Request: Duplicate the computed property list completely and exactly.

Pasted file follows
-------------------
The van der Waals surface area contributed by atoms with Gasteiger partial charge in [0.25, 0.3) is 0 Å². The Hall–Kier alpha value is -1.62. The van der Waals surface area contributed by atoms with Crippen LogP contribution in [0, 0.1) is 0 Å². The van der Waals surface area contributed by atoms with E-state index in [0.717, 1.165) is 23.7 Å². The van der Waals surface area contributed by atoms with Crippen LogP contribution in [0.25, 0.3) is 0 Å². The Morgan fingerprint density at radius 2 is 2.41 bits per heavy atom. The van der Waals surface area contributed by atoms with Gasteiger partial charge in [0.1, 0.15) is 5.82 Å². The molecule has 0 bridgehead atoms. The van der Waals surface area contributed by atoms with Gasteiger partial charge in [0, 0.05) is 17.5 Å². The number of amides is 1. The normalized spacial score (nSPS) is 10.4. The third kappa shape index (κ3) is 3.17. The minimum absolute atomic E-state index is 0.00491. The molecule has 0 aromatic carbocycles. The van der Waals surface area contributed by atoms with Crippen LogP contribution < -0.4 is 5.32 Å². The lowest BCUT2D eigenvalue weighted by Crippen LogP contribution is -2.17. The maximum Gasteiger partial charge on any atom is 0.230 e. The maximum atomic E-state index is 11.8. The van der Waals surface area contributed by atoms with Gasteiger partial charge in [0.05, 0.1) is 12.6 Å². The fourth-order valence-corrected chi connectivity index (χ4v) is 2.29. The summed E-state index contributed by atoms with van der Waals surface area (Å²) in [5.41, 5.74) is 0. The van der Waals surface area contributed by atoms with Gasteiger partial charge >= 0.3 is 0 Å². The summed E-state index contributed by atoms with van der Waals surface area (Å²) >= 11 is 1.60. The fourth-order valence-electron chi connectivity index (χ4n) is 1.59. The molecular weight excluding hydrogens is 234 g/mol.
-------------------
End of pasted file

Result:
The van der Waals surface area contributed by atoms with Gasteiger partial charge in [0.25, 0.3) is 0 Å². The Hall–Kier alpha value is -1.62. The van der Waals surface area contributed by atoms with Crippen LogP contribution in [0, 0.1) is 0 Å². The van der Waals surface area contributed by atoms with E-state index in [0.717, 1.165) is 23.7 Å². The van der Waals surface area contributed by atoms with Crippen LogP contribution in [0.25, 0.3) is 0 Å². The Morgan fingerprint density at radius 2 is 2.41 bits per heavy atom. The van der Waals surface area contributed by atoms with Gasteiger partial charge in [0.1, 0.15) is 5.82 Å². The molecule has 0 bridgehead atoms. The van der Waals surface area contributed by atoms with Gasteiger partial charge in [0, 0.05) is 17.5 Å². The number of amides is 1. The normalized spacial score (nSPS) is 10.4. The third kappa shape index (κ3) is 3.17. The minimum absolute atomic E-state index is 0.00491. The molecule has 0 aromatic carbocycles. The van der Waals surface area contributed by atoms with Crippen LogP contribution < -0.4 is 5.32 Å². The lowest BCUT2D eigenvalue weighted by Crippen LogP contribution is -2.17. The maximum Gasteiger partial charge on any atom is 0.230 e. The maximum atomic E-state index is 11.8. The van der Waals surface area contributed by atoms with Gasteiger partial charge in [0.05, 0.1) is 12.6 Å². The fourth-order valence-corrected chi connectivity index (χ4v) is 2.29. The summed E-state index contributed by atoms with van der Waals surface area (Å²) in [5.41, 5.74) is 0. The van der Waals surface area contributed by atoms with Gasteiger partial charge >= 0.3 is 0 Å². The summed E-state index contributed by atoms with van der Waals surface area (Å²) >= 11 is 1.60. The fourth-order valence-electron chi connectivity index (χ4n) is 1.59. The molecular weight excluding hydrogens is 234 g/mol.